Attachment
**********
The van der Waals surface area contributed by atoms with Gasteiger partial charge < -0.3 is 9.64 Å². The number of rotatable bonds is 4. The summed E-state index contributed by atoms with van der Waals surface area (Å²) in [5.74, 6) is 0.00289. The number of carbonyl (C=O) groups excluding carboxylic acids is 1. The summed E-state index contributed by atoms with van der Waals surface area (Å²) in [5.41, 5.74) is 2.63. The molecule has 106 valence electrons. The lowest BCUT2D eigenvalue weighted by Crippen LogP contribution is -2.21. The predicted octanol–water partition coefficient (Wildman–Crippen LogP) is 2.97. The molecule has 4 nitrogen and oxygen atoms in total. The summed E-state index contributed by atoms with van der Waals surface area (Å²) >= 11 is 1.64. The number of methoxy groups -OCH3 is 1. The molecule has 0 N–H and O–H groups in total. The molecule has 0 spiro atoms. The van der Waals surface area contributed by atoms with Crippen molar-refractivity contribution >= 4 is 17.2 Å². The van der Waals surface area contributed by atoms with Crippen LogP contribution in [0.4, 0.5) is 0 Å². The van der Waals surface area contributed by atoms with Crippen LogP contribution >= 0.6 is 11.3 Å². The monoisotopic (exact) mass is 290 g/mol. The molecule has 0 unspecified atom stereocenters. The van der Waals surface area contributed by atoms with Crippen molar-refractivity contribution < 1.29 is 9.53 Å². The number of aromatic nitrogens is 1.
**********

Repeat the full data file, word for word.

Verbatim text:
The van der Waals surface area contributed by atoms with Gasteiger partial charge < -0.3 is 9.64 Å². The number of rotatable bonds is 4. The summed E-state index contributed by atoms with van der Waals surface area (Å²) in [5.74, 6) is 0.00289. The number of carbonyl (C=O) groups excluding carboxylic acids is 1. The summed E-state index contributed by atoms with van der Waals surface area (Å²) in [5.41, 5.74) is 2.63. The molecule has 106 valence electrons. The lowest BCUT2D eigenvalue weighted by Crippen LogP contribution is -2.21. The predicted octanol–water partition coefficient (Wildman–Crippen LogP) is 2.97. The molecule has 4 nitrogen and oxygen atoms in total. The summed E-state index contributed by atoms with van der Waals surface area (Å²) >= 11 is 1.64. The number of methoxy groups -OCH3 is 1. The molecule has 0 N–H and O–H groups in total. The molecule has 0 spiro atoms. The van der Waals surface area contributed by atoms with Crippen molar-refractivity contribution >= 4 is 17.2 Å². The van der Waals surface area contributed by atoms with Crippen LogP contribution in [0.4, 0.5) is 0 Å². The van der Waals surface area contributed by atoms with Crippen LogP contribution >= 0.6 is 11.3 Å². The monoisotopic (exact) mass is 290 g/mol. The molecule has 0 unspecified atom stereocenters. The van der Waals surface area contributed by atoms with Crippen molar-refractivity contribution < 1.29 is 9.53 Å². The number of aromatic nitrogens is 1.